They say a picture can be worth a thousand words. If so, then this video of the Arctic Sea ice loss between 1979 and 2012 must be worth a million. As the recently released video begins to go viral, more people are waking up to the reality of climate change.
Produced by Andy Lee Robinson, this beautiful short clip with its haunting music is revealing the reality of climate change in a brutal and honest way – perhaps even better than any journalist ever could.
In an interview with Robinson, I was amazed at how he had managed to put together this vital information in such a compelling video, and sought to find out more.
To the climate deniers horror, Andy has done this video with no sort of compensation – dashing away climate deniers theories that all climate activists “are on the payroll.” With hundreds of painstaking hours put into the development of his video, Andy says he was motivated by “experimenting with ideas and what ifs” and sought to “bring to life something that only existed in my mind to communicate an important message that is being ignored.”
To create the video, he used a text editor, numbers and only his imagination to weave together the horrifying decline of Arctic sea ice that has occurred in just 13 short years.
Andy says one of the reasons for creating the video was, “to contribute something to humanity and be recognized for it, applying the skills I have learnt with my free time and not to live in vain” and also, “to prove that anyone can achieve anything they want to given enough determination and dedication.”
With over 100 hours invested just into the writing of the program for the video, Andy also said it took 28 hours for 7 servers to render the final video, then about a half hour to write, record, edit and merge the music. The piano composition in the video, “Ice Dreams”, was also composed by Andy, who also specializes in digital audio sampling and signal processing.
Robinson, a linux system administrator and consultant, has a passion to bring awareness about climate change to the masses and is adamant about what may happen if civilization does not address this growing threat: “We are in a period of mass extinction and heading for decimation of the quality of life for most lifeforms on the planet, including ourselves who are also subject to the laws of nature of boom and bust as resources are exploited and depleted.”
Robinson also believes, with many others, that climate change and ocean acidification are, “planetary emergencies in progress.”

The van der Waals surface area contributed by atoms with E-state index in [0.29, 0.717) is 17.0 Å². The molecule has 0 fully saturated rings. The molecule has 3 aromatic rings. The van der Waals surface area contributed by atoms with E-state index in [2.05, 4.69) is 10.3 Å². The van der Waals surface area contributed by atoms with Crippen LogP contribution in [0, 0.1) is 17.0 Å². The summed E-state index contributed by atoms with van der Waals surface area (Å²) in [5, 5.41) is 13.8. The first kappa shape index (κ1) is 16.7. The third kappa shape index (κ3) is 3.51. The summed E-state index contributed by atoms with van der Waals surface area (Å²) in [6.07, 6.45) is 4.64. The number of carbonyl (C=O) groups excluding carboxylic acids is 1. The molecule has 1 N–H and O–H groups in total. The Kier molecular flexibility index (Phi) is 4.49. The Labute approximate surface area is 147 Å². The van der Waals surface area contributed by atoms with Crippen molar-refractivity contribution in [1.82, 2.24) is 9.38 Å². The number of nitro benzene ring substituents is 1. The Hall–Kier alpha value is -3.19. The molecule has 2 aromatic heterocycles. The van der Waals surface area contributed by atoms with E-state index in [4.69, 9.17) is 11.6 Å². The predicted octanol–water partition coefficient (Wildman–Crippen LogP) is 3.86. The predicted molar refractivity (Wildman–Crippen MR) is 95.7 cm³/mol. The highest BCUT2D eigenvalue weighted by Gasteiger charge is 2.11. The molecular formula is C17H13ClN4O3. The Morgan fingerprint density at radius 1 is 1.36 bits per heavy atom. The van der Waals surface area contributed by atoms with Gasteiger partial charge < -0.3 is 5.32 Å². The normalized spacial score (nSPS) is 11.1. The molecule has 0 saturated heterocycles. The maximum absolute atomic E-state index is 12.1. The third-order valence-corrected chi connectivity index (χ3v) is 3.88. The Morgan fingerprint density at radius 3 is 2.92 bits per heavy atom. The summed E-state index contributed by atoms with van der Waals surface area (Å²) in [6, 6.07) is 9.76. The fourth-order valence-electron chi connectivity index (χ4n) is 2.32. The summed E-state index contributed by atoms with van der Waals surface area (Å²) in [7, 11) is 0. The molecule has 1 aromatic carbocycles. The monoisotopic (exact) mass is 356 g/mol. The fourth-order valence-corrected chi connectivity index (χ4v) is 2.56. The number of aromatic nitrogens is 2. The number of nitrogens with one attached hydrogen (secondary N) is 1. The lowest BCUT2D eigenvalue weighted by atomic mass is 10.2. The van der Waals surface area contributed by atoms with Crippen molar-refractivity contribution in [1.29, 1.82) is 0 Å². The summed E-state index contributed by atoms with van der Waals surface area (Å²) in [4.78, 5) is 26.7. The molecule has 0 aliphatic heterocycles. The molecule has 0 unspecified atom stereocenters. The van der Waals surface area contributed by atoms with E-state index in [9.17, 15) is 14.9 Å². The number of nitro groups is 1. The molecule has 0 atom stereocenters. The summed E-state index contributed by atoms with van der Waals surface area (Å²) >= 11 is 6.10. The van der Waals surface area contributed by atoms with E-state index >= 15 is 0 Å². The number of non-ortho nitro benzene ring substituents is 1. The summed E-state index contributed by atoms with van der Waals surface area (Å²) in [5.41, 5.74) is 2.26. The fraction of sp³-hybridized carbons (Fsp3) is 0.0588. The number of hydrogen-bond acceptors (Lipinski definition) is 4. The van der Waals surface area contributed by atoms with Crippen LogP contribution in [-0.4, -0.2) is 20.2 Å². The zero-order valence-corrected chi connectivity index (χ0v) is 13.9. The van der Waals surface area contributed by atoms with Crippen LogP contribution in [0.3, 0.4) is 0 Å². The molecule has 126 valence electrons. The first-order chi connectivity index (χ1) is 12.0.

Robinson doesn’t mince any words either when asked why he created the video: “To be heard loudly and truthfully because mainstream media is still tiptoeing around the herd of elephants in the room because of the fear of change and the pressure of special interests committed to ensuring it stays that way, ignoring the fact that it cannot.”
Until recently, climate deniers had dominated much of the political landscape and held a tight reign on the mainstream media. Now that climate change seems to be spiraling out of control with billions of dollars in weather related disasters, people are waking up to a preview of what it’s like to live in a climate altered world.
Robinson’s research for the video uses records of Arctic sea ice loss from PIOMAS through the Polar Ice Center, a group of dedicated investigators that conducts interdisciplinary research on the oceanography, climatology, meteorology, biology and ecology of the ice-covered regions on Earth and elsewhere in the solar system.
Through the perfect dance of loss and hauntingly beautiful music merged with pending disaster, Robinson has brought home a message in this video that we all need to heed: “Survival is not compulsory, nor a God given right. It requires effort, investment and cooperation.”
Are we listening yet?
(Dorsi Diaz is a freelance writer and art educator living in the San Francisco Bay Area. With over 1 million online readers, Dorsi’s passion is to help adults and children unlock their creativity and imagination and to also spread the word about the effects of world-wide climate change)
You can follow Dorsi Diaz on Twitter here and also here at HubPages where she publishes articles about climate change, art education and photography.